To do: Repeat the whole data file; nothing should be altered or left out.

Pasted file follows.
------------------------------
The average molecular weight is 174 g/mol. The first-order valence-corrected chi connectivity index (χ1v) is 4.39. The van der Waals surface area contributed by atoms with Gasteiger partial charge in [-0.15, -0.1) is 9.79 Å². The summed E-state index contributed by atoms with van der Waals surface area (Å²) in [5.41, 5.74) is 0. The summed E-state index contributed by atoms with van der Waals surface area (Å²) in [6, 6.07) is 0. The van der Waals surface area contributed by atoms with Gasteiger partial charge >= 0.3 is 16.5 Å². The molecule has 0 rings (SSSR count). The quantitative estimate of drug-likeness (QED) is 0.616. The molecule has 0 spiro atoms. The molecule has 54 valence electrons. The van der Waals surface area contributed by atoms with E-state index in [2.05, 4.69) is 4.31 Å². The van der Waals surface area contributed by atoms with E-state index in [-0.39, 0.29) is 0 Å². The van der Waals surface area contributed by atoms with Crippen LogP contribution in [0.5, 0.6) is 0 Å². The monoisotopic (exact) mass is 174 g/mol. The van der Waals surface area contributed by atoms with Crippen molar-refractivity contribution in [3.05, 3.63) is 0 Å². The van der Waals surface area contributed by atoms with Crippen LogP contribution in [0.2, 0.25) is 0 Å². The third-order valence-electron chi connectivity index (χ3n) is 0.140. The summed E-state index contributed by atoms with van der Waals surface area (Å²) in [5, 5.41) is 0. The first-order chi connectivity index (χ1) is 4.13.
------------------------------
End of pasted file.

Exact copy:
The average molecular weight is 174 g/mol. The first-order valence-corrected chi connectivity index (χ1v) is 4.39. The van der Waals surface area contributed by atoms with Gasteiger partial charge in [-0.15, -0.1) is 9.79 Å². The summed E-state index contributed by atoms with van der Waals surface area (Å²) in [5.41, 5.74) is 0. The summed E-state index contributed by atoms with van der Waals surface area (Å²) in [6, 6.07) is 0. The van der Waals surface area contributed by atoms with Gasteiger partial charge >= 0.3 is 16.5 Å². The molecule has 0 rings (SSSR count). The quantitative estimate of drug-likeness (QED) is 0.616. The molecule has 0 spiro atoms. The molecule has 54 valence electrons. The van der Waals surface area contributed by atoms with E-state index in [2.05, 4.69) is 4.31 Å². The van der Waals surface area contributed by atoms with E-state index in [-0.39, 0.29) is 0 Å². The van der Waals surface area contributed by atoms with Crippen LogP contribution in [0.5, 0.6) is 0 Å². The monoisotopic (exact) mass is 174 g/mol. The van der Waals surface area contributed by atoms with Crippen molar-refractivity contribution in [3.05, 3.63) is 0 Å². The van der Waals surface area contributed by atoms with Crippen LogP contribution in [0.2, 0.25) is 0 Å². The third-order valence-electron chi connectivity index (χ3n) is 0.140. The summed E-state index contributed by atoms with van der Waals surface area (Å²) in [5, 5.41) is 0. The first-order chi connectivity index (χ1) is 4.13.